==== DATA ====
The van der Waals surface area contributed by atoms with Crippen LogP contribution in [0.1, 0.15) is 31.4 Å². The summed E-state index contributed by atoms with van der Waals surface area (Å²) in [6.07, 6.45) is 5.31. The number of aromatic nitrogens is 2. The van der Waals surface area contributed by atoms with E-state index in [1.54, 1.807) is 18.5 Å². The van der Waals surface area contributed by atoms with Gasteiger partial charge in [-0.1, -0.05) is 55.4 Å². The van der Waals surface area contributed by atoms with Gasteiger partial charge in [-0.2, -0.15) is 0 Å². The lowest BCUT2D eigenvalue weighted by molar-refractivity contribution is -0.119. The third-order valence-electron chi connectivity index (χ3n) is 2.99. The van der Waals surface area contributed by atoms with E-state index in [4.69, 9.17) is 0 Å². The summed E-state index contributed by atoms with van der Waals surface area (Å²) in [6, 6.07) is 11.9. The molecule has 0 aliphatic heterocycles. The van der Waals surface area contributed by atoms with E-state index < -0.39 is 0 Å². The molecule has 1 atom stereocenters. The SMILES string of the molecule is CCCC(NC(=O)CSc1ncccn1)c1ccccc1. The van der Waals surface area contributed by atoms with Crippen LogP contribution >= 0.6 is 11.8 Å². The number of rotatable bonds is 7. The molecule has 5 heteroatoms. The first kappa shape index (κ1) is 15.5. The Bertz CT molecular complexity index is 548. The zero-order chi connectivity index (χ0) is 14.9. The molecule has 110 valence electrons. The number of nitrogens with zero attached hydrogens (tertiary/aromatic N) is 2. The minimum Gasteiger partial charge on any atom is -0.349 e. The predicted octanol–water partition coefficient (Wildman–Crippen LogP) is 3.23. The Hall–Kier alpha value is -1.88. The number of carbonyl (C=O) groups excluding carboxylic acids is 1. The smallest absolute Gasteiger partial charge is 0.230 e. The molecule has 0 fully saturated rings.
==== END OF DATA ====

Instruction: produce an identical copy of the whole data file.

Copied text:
The van der Waals surface area contributed by atoms with Crippen LogP contribution in [0.1, 0.15) is 31.4 Å². The summed E-state index contributed by atoms with van der Waals surface area (Å²) in [6.07, 6.45) is 5.31. The number of aromatic nitrogens is 2. The van der Waals surface area contributed by atoms with E-state index in [1.54, 1.807) is 18.5 Å². The van der Waals surface area contributed by atoms with Gasteiger partial charge in [-0.1, -0.05) is 55.4 Å². The van der Waals surface area contributed by atoms with Gasteiger partial charge in [-0.2, -0.15) is 0 Å². The lowest BCUT2D eigenvalue weighted by molar-refractivity contribution is -0.119. The third-order valence-electron chi connectivity index (χ3n) is 2.99. The van der Waals surface area contributed by atoms with E-state index in [4.69, 9.17) is 0 Å². The summed E-state index contributed by atoms with van der Waals surface area (Å²) in [6, 6.07) is 11.9. The molecule has 0 aliphatic heterocycles. The van der Waals surface area contributed by atoms with E-state index < -0.39 is 0 Å². The molecule has 1 atom stereocenters. The SMILES string of the molecule is CCCC(NC(=O)CSc1ncccn1)c1ccccc1. The van der Waals surface area contributed by atoms with Crippen LogP contribution >= 0.6 is 11.8 Å². The number of rotatable bonds is 7. The molecule has 5 heteroatoms. The first kappa shape index (κ1) is 15.5. The Bertz CT molecular complexity index is 548. The zero-order chi connectivity index (χ0) is 14.9. The molecule has 110 valence electrons. The number of nitrogens with zero attached hydrogens (tertiary/aromatic N) is 2. The minimum Gasteiger partial charge on any atom is -0.349 e. The predicted octanol–water partition coefficient (Wildman–Crippen LogP) is 3.23. The Hall–Kier alpha value is -1.88. The number of carbonyl (C=O) groups excluding carboxylic acids is 1. The smallest absolute Gasteiger partial charge is 0.230 e. The molecule has 0 fully saturated rings.